How to run a profitable F&B business by les roches international school of hotel management alumnus Mandarin Oriental Jakarta

Top 3 lessons on how to run a profitable F&B business

26 Apr 2016 | by Guest Author


How to run a profitable F&B business by les roches international school of hotel management alumnus Mandarin Oriental Jakarta

I was quite surprised when I entered the lecture hall last Monday morning: A former student of Les Roches came to give a guest lecture on Revenue Management in the Food & Beverage (F&B) industry and I knew right away that I would be intrigued to hear about his experiences given that I remembered him as a student.

Florian Steinmaier graduated in 2009, the same year that I first arrived at Les Roches. Within the last seven years he has successfully worked his way up to Hotel Manager for up-and-coming German hotel company Roomers Design Hotels, managing the opening of their new Munich property, scheduled for autumn 2016.

Over the course of his professional career he has worked with the Food & Beverage departments of many notable hotel companies including Kempinski and Mandarin Oriental. During his lecture, he explained in great length the crucial elements for strategically boosting restaurant revenue building on his industry experience. The following are the main points he underlined during his presentation.

1. Give F&B the consideration that it deserves

He stressed that Revenue Management is given little importance with regard to increasing turnover in F&B. Within hotels, performance is typically based on the success of Rooms Division. Using Roomers Hotels as an example, he emphasized the importance of the F&B department and the possible contributions that it can offer to the business. Understanding your clientele to get the pricing right is of utmost importance, but it is not just a matter of charging the right price to the right person at the right time.

2. Use historical data to forecast demand

Successful revenue management relies heavily on the ability to accurately forecast demand. Through the use of historical data, restaurants can apply principles and strategic objectives to their operations.

Many restaurants use discounting as a way to generate revenue, such as 2-for-1 deals, Happy Hour, or lunch menu prices. However, Mr. Steinmaier felt that these methods were more based on gut feeling rather than real strategy.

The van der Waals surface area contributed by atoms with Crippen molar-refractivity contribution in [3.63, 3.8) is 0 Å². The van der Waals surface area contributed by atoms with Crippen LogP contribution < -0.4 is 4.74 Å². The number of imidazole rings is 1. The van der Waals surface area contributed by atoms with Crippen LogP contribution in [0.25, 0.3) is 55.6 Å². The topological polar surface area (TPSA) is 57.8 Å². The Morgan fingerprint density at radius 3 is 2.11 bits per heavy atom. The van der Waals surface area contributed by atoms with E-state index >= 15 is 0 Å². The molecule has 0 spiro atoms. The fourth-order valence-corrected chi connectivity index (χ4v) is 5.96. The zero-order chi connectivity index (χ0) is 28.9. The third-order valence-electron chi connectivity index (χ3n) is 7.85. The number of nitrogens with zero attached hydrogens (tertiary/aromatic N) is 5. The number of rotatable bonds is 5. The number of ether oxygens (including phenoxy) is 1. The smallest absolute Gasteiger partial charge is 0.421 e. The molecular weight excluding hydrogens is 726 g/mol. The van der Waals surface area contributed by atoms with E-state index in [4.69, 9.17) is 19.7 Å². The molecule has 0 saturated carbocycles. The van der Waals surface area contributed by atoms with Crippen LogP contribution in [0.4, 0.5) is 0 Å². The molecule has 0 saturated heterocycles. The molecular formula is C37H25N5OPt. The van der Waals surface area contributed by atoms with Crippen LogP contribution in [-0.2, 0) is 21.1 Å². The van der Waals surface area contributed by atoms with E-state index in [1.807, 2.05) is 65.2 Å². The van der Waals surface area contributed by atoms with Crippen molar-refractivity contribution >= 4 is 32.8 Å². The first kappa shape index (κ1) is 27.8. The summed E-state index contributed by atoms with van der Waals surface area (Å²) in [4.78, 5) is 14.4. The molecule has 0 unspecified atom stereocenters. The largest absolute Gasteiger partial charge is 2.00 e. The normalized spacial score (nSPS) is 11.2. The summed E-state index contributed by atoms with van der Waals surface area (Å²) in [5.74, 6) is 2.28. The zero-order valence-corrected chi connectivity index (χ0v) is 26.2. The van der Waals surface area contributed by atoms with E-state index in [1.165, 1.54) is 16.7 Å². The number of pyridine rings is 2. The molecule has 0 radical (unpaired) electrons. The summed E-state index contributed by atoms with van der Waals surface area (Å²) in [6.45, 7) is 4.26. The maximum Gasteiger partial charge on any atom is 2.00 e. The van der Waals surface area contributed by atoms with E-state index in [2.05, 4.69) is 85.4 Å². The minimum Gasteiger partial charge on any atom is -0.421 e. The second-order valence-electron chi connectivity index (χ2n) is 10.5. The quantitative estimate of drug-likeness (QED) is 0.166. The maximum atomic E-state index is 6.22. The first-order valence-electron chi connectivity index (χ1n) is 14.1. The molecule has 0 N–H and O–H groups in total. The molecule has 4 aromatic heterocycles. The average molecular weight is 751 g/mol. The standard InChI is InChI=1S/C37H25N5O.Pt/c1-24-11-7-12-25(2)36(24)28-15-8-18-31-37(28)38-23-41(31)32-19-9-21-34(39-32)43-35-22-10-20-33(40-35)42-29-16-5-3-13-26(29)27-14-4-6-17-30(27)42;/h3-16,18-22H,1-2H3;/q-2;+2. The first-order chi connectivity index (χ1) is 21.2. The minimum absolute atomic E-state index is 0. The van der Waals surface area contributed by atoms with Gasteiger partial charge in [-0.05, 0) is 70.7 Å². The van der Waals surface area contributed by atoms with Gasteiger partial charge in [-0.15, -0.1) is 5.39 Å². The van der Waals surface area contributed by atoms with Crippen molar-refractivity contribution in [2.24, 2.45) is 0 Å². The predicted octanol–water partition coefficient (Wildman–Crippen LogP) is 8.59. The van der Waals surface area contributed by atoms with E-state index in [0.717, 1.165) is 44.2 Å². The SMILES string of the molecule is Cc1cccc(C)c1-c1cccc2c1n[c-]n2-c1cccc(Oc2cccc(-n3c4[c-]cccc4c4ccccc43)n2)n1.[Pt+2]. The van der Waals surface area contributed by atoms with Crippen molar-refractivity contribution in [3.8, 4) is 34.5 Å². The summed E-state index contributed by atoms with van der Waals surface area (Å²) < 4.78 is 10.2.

By taking available data and scrutinizing the information, you are creating a basis for your decision making.

3. Understand how much clients are willing to pay for your services

In terms of KPI’s, GOPPAR (Gross Operating Profit Per Available Room) includes the entire operation and can be a better determinant than RevPAR (Revenue Per Available Room). Beyond guest satisfaction, the objective of all aspects of business comes down to pure profit margins. When considering supply and demand, one of the prerequisites is looking how to increase reservations during low demand periods and how to increase revenues when demand exceeds supply.

A given instance was the famous Hallmark holiday – Valentine’s Day. Mr. Steinmaier explained that Valentine’s Day is a perfect example of how F&B managers can increase their average checks by understanding what the client wants and knowing what they are willing to pay for it. One mistake that many managers make is the assumption that guests are price sensitive. “Quite the contrary”, he remarked.

People are not price sensitive, but service sensitive. As it is important to create a strategy to increase cash flow, it is equally important to make sure staff is properly trained to meet the expectations of what your guests are paying for.

I left the lecture with a new perspective and approach to Revenue Management. I assumed it could only be applied to optimizing rooms revenue, but it turns out you can just as easily apply it to Food & Beverage! The lecture was very interesting and informative and I am very happy that I had the opportunity to learn first-hand from the experience of a Les Roches alumnus.

Jasmine Mari ITO
BBA student

Guest Author


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